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The ad world is begging for new creative leadership, as more than two dozen top-level creative posts at major agencies nationwide are open with pay typically $200,000 to $450,000-or higher.

Three large New York agencies are in the market for top creative directors, while in Portland, Ore., Dan Wieden is looking for someone to head creative work at Wieden & Kennedy's growing Amsterdam office.

In San Francisco, London shop Leagas Delaney is looking for a creative director for its new office, while Interpublic Group of Cos.' Anderson & Lembke brought in East Coast-based partner Steve Trygg after several false starts at landing a creative director suitable to client Microsoft Corp.

And Foote, Cone & Belding's office there has been searching for several months for a group creative director on its cornerstone Levi Strauss & Co. account.

"Good creative directors are faced with more attractive propositions" than just signing on as employee at an established ad agency, said Dany Lennon, president of the Creative Register, a headhunter for creative talent.


Those more attractive propositions usually involve the equity they can reap from starting their own shop, taking an economic stake in a new company that has the potential to yield millions of dollars down the road and ensure economic freedom for a lifetime.

"Opening an advertising agency is easier than ever," Ms. Lennon said. "Clients are willing to give out projects, and it's easier to get business from the start."

That trend has helped creatives who choose to free-lance as well, she said.

Creatives inspired by the professional and financial success of San Francisco shops Goodby, Silverstein & Partners and Citron Haligman Bedecarre, and DeVito/Verdi in New York among others, also can take advantage of more creative start-up financing than simply using credit cards or taking out a mortgage on their home.

For example, in March, creatives Rob Ingalls and David Moranville left Saatchi & Saatchi Advertising and opened Ingalls Moranville through a subsidiary arrangement with Davis, Ball & Colombatto, Los Angeles. The deal allowed the team minimum financial risk in starting a shop while securing it access to Davis' media, account, strategic planning, production and accounting services.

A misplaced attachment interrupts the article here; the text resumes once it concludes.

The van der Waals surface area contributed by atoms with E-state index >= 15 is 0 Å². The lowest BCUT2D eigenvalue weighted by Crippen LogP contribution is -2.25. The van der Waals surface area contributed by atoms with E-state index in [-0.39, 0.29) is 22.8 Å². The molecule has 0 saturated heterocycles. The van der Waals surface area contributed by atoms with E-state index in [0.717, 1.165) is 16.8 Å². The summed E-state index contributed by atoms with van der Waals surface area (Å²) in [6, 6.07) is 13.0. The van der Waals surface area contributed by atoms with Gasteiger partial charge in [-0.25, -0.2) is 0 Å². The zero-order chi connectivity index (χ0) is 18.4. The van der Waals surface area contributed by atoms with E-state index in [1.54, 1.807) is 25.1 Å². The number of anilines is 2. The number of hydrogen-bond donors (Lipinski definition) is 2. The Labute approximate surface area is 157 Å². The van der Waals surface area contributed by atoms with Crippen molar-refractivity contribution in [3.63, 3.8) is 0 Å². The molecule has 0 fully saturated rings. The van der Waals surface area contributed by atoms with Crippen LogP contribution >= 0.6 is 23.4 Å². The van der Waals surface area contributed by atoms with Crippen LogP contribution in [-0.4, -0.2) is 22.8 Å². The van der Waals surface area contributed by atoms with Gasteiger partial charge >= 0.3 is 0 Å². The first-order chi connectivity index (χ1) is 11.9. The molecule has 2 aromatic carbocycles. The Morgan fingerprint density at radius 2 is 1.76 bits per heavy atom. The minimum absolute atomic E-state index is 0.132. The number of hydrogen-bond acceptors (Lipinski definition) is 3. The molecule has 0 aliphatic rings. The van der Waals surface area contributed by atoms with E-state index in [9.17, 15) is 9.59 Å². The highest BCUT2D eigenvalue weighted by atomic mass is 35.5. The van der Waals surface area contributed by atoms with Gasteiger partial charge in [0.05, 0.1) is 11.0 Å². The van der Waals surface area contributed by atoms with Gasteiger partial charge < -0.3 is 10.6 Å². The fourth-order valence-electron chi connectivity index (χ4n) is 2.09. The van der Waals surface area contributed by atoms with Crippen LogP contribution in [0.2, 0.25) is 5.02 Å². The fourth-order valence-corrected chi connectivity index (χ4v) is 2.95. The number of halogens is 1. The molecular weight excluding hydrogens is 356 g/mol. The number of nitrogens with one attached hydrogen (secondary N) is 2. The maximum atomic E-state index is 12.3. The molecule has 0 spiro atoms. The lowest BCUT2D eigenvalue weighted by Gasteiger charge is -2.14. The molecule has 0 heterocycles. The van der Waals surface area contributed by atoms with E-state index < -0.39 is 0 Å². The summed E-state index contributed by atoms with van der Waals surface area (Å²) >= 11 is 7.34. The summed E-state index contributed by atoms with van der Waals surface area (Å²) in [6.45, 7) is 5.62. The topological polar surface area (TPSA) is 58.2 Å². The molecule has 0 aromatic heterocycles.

The payoff was almost immediate, when the new agency won the $30 million Sega of America account and, later, the $3 million to $5 million Monterey Pasta Co. business.

"You have greater control over your own destiny and the security of knowing that if you build a relationship with a client that they're your relationshiops," Mr. Ingalls said. "We are masters of own fate."

Fate alone isn't the only reason top creative posts are going unfilled.

Goodby Co-Chairman and Creative Director Rich Silverstein said agencies themselves have unrealistic expectations about what new creative leadership can do.

"Everybody's looking for magic," Mr. Silverstein said. "You can't transplant talent from one agency to another and think one person is going to change the nature of the agency."

When a creative rescue is required, the situation can be equally daunting from the perspective of the creative talent.

Seth Werner, VP-executive creative director at Publicis/Bloom, Dallas, put it this way: "The good news is you've been made captain. The bad news is that it's the Titanic."

One headhunter said she doesn't view the large number of openings as unusual.

"There are a number of good people who are ready to move into [more senior] jobs," said Susan Friedman, based in New York.

"There are lots of senior creative people free-lancing right now and looking for more permanent positions," said Rosalyn Dunham, partner-creative at New York Creatives, a 4-year-old ad agency.

Among the New York openings is one at Young & Rubicam, where Ted Bell, vice chairman-worldwide creative director, has been looking for several months for somebody to run his agency's New York creative department, a responsibility he has been handling for a couple of years.

One person Mr. Bell talked to about the job was Geoff Thompson, Chicago-based worldwide creative director for Foote, Cone & Belding. Eventually, Mr. Thompson decided to stay put.

Filling the position "is a priority," Mr. Bell said, "but we're not going to rush."

With Steve Davis recently becoming president of the New York office, Mr. Bell wants to make sure he becomes involved in the hiring process.

D'Arcy Masius Benton & Bowles also needs a creative director for its New York office, after moving Ross Sutherland into a worldwide special projects position this spring. And N.W. Ayer & Partners, being acquired by DMB&B, also is looking for a replacement to succeed Mark Fenske, the highly touted West Coast creative who left the agency in April just six months after joining it.

"I wish I knew how to solve the problem," said Mr. Wieden, whose agency already had a list of creative openings before it picked up another chunk of Microsoft business this month.

One way, Mr. Wieden said, is to hire young creatives out of school and give them as many responsibilities as they can handle.

"We grow them as fast as we can," he said. "We have a perpetual farm team," balanced with "enough seniors."

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